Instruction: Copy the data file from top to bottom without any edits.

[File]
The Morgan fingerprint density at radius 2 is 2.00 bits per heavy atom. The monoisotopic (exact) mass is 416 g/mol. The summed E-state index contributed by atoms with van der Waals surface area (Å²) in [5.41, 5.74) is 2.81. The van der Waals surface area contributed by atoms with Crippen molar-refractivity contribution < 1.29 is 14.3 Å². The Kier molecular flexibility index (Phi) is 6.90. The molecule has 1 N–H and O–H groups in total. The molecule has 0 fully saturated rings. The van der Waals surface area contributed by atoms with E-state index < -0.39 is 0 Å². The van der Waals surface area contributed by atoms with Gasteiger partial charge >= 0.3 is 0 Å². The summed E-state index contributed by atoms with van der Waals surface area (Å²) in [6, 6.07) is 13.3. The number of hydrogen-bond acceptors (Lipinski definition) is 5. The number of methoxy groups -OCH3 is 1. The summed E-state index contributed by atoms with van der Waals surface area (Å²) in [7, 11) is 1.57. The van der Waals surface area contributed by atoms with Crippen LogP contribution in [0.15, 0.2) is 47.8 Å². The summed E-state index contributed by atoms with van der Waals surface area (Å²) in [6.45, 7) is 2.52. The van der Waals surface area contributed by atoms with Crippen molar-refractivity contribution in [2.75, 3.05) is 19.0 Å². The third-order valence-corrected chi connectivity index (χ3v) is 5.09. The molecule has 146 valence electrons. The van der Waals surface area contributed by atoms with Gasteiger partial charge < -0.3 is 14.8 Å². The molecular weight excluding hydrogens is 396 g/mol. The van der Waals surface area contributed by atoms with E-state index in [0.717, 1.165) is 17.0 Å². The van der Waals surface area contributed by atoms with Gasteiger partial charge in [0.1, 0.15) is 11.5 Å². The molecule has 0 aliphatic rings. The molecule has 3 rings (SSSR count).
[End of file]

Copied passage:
The Morgan fingerprint density at radius 2 is 2.00 bits per heavy atom. The monoisotopic (exact) mass is 416 g/mol. The summed E-state index contributed by atoms with van der Waals surface area (Å²) in [5.41, 5.74) is 2.81. The van der Waals surface area contributed by atoms with Crippen molar-refractivity contribution < 1.29 is 14.3 Å². The Kier molecular flexibility index (Phi) is 6.90. The molecule has 1 N–H and O–H groups in total. The molecule has 0 fully saturated rings. The van der Waals surface area contributed by atoms with E-state index < -0.39 is 0 Å². The van der Waals surface area contributed by atoms with Gasteiger partial charge >= 0.3 is 0 Å². The summed E-state index contributed by atoms with van der Waals surface area (Å²) in [6, 6.07) is 13.3. The number of hydrogen-bond acceptors (Lipinski definition) is 5. The number of methoxy groups -OCH3 is 1. The summed E-state index contributed by atoms with van der Waals surface area (Å²) in [7, 11) is 1.57. The van der Waals surface area contributed by atoms with Crippen LogP contribution in [0.15, 0.2) is 47.8 Å². The summed E-state index contributed by atoms with van der Waals surface area (Å²) in [6.45, 7) is 2.52. The van der Waals surface area contributed by atoms with Crippen molar-refractivity contribution in [2.75, 3.05) is 19.0 Å². The third-order valence-corrected chi connectivity index (χ3v) is 5.09. The molecule has 146 valence electrons. The van der Waals surface area contributed by atoms with Gasteiger partial charge < -0.3 is 14.8 Å². The molecular weight excluding hydrogens is 396 g/mol. The van der Waals surface area contributed by atoms with E-state index in [0.717, 1.165) is 17.0 Å². The van der Waals surface area contributed by atoms with Gasteiger partial charge in [0.1, 0.15) is 11.5 Å². The molecule has 0 aliphatic rings. The molecule has 3 rings (SSSR count).